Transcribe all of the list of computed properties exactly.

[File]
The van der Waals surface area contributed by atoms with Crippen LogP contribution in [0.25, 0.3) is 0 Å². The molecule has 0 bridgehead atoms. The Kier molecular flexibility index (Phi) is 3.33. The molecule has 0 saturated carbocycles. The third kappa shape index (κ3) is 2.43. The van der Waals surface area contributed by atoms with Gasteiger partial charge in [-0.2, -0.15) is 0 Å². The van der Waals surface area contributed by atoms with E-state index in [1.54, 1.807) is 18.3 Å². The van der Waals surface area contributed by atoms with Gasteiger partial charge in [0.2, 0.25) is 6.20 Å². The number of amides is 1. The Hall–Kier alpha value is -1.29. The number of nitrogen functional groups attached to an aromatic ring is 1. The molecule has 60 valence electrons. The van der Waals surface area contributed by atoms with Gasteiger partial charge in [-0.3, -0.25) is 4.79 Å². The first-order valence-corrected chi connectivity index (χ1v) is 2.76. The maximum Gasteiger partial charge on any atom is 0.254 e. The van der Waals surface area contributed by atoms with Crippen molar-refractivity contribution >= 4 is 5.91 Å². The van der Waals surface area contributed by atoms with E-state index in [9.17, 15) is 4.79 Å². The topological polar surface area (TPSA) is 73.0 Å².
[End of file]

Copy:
The van der Waals surface area contributed by atoms with Crippen LogP contribution in [0.25, 0.3) is 0 Å². The molecule has 0 bridgehead atoms. The Kier molecular flexibility index (Phi) is 3.33. The molecule has 0 saturated carbocycles. The third kappa shape index (κ3) is 2.43. The van der Waals surface area contributed by atoms with Gasteiger partial charge in [-0.2, -0.15) is 0 Å². The van der Waals surface area contributed by atoms with E-state index in [1.54, 1.807) is 18.3 Å². The van der Waals surface area contributed by atoms with Gasteiger partial charge in [0.2, 0.25) is 6.20 Å². The number of amides is 1. The Hall–Kier alpha value is -1.29. The number of nitrogen functional groups attached to an aromatic ring is 1. The molecule has 60 valence electrons. The van der Waals surface area contributed by atoms with Gasteiger partial charge in [-0.3, -0.25) is 4.79 Å². The first-order valence-corrected chi connectivity index (χ1v) is 2.76. The maximum Gasteiger partial charge on any atom is 0.254 e. The van der Waals surface area contributed by atoms with Crippen molar-refractivity contribution >= 4 is 5.91 Å². The van der Waals surface area contributed by atoms with E-state index in [9.17, 15) is 4.79 Å². The topological polar surface area (TPSA) is 73.0 Å².